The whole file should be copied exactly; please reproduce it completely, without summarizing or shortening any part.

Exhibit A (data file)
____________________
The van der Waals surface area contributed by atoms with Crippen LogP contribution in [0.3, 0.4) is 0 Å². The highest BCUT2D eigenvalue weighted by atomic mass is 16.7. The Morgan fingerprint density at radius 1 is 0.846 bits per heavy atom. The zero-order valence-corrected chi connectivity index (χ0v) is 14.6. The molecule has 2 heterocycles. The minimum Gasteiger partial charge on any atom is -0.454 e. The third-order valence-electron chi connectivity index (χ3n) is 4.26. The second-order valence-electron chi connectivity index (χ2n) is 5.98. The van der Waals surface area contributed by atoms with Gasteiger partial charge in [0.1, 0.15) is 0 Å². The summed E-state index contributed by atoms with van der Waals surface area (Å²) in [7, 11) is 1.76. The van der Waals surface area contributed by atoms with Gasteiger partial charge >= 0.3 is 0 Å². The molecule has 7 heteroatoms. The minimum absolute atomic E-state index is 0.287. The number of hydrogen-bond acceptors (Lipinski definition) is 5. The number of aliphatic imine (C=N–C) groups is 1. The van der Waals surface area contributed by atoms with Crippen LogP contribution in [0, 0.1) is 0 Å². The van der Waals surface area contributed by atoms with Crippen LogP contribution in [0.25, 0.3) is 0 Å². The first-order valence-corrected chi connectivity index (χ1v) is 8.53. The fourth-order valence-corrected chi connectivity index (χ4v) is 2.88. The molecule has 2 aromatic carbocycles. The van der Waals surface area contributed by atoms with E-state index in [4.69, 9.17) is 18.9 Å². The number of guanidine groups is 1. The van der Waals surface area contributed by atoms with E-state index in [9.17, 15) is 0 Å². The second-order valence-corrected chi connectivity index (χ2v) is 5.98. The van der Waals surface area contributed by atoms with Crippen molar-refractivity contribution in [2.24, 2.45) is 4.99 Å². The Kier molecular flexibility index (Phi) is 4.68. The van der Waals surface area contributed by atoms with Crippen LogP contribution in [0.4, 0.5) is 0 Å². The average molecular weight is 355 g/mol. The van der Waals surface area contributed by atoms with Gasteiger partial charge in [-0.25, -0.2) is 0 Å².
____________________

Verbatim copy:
The van der Waals surface area contributed by atoms with Crippen LogP contribution in [0.3, 0.4) is 0 Å². The highest BCUT2D eigenvalue weighted by atomic mass is 16.7. The Morgan fingerprint density at radius 1 is 0.846 bits per heavy atom. The zero-order valence-corrected chi connectivity index (χ0v) is 14.6. The molecule has 2 heterocycles. The minimum Gasteiger partial charge on any atom is -0.454 e. The third-order valence-electron chi connectivity index (χ3n) is 4.26. The second-order valence-electron chi connectivity index (χ2n) is 5.98. The van der Waals surface area contributed by atoms with Gasteiger partial charge in [0.1, 0.15) is 0 Å². The summed E-state index contributed by atoms with van der Waals surface area (Å²) in [7, 11) is 1.76. The van der Waals surface area contributed by atoms with Gasteiger partial charge >= 0.3 is 0 Å². The molecule has 7 heteroatoms. The minimum absolute atomic E-state index is 0.287. The number of hydrogen-bond acceptors (Lipinski definition) is 5. The number of aliphatic imine (C=N–C) groups is 1. The van der Waals surface area contributed by atoms with Crippen LogP contribution in [0, 0.1) is 0 Å². The van der Waals surface area contributed by atoms with Crippen LogP contribution in [0.25, 0.3) is 0 Å². The first-order valence-corrected chi connectivity index (χ1v) is 8.53. The fourth-order valence-corrected chi connectivity index (χ4v) is 2.88. The molecule has 2 aromatic carbocycles. The van der Waals surface area contributed by atoms with E-state index in [4.69, 9.17) is 18.9 Å². The number of guanidine groups is 1. The van der Waals surface area contributed by atoms with E-state index in [9.17, 15) is 0 Å². The second-order valence-corrected chi connectivity index (χ2v) is 5.98. The van der Waals surface area contributed by atoms with Crippen molar-refractivity contribution in [2.24, 2.45) is 4.99 Å². The Kier molecular flexibility index (Phi) is 4.68. The van der Waals surface area contributed by atoms with Crippen LogP contribution in [0.4, 0.5) is 0 Å². The average molecular weight is 355 g/mol. The van der Waals surface area contributed by atoms with Gasteiger partial charge in [-0.25, -0.2) is 0 Å².